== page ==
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An Obstacle Course for Raphaël

Ten-year-old Raphaël has been through more than his fair share of challenges over the past decade. The countless health issues and medical procedures — from a feeding tube as an infant to surgery on his spinal cord — have made his life a veritable obstacle course. The root cause of the bone disease he has been diagnosed with remains a mystery to this day. Fortunately, with every new barrier that he has come up against, Sainte-Justine’s healthcare professionals have been right there by his side, giving him and his family the strength and the courage to carry on. And they can do that because of your generosity.

There was no hint when Raphaël was born of the chaos that was to come. A few weeks afterward, however, he wasn’t gaining any weight. His family doctor was concerned. A full battery of tests was ordered at Sainte-Justine over a three-week period. To no avail.

Around the three-month mark, Raphaël’s growth was still a concern. The doctors at Sainte-Justine didn’t know what was going on. They told his parents that a feeding tube would have to be inserted into his stomach to support his nutritional needs. They also prescribed a daily injection of growth hormone.

That was the first big shock for us. I couldn’t imagine things getting any worse. But it was nothing compared to what we would go through after that.

A flurry of top-level specialists — gastroenterologists, endocrinologists, physiatrists and more — were assigned to his case. They did their best to investigate the root of the problem.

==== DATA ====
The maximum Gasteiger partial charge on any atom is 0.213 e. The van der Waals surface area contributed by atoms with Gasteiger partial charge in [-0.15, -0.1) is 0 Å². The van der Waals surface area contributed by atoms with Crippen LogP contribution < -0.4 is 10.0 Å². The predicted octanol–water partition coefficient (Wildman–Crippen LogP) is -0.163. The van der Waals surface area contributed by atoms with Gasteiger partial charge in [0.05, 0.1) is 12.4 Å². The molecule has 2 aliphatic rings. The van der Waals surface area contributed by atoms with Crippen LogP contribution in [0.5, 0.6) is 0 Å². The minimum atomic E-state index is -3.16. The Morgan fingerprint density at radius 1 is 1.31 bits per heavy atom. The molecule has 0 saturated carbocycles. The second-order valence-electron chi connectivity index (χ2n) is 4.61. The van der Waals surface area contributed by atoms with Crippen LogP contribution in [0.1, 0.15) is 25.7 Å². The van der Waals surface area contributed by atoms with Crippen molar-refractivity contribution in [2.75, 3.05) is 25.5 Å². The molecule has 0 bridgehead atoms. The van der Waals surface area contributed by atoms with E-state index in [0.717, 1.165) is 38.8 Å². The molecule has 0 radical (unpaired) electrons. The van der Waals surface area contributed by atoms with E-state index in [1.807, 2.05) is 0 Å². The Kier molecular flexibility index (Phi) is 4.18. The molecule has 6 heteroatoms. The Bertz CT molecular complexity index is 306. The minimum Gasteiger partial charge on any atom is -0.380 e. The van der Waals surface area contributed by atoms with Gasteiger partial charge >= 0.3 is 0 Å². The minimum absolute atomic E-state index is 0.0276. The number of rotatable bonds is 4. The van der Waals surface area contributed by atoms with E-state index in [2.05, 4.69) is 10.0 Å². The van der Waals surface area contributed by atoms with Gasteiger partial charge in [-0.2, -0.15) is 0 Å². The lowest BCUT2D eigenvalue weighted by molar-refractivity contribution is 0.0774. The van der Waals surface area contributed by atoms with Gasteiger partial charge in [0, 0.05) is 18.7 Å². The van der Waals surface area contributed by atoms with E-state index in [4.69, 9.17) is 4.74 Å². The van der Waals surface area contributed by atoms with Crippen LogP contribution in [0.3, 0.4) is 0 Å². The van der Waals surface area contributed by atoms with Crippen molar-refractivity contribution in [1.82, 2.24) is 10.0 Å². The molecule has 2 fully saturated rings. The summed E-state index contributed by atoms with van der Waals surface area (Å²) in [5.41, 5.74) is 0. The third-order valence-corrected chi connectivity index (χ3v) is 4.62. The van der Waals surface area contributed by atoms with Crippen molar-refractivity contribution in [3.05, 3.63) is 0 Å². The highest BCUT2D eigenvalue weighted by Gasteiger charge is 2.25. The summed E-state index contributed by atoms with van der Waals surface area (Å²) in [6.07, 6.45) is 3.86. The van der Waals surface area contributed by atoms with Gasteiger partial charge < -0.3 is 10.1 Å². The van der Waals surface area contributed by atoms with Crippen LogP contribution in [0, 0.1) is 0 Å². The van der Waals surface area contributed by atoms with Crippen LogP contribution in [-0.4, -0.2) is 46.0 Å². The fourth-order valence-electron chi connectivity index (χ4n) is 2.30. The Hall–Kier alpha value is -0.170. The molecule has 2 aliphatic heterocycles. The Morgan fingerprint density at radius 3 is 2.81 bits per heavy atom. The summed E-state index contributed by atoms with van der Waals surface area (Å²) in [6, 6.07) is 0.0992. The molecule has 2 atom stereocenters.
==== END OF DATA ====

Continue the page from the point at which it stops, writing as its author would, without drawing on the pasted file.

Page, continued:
A month later, a diagnosis finally started to take shape. A lump on Raphaël’s back pointed to a bone disease. Sure enough: it turned out to be spondyloepiphyseal dysplasia, a genetic disorder that affects bone growth in the extremities.

The only case of its kind?

The term “spondyloepiphyseal dysplasia” refers to a range of pathologies, and it was unclear at that point to Raphaël’s doctors, despite their tireless efforts, which ones affected him. Without this information, it would be next to impossible to predict how his case would unfold. The uncertainty of such a broad diagnosis can leave families very uneasy. Raphaël’s was no different.
But Dr. Philippe Campeau, a medical geneticist at Sainte-Justine, was determined to get answers. Over the years, he has explored an array of strategies in attempt to unravel the reasons for Raphaël’s growth delays.

“Raphaël and his parents underwent whole genome sequencing, but all that we found was a mutation in the P3H1 gene,” he explained. Mutations in this gene are usually associated with bone fragility, not spondyloepiphyseal dysplasia. And they are typically recessive rather than dominant. In other words, it would take two mutated copies of the gene for a disorder to occur. In Raphaël’s case, however, there was only one, and it seemed to be what was causing his condition. It’s something that has never been seen before with this gene.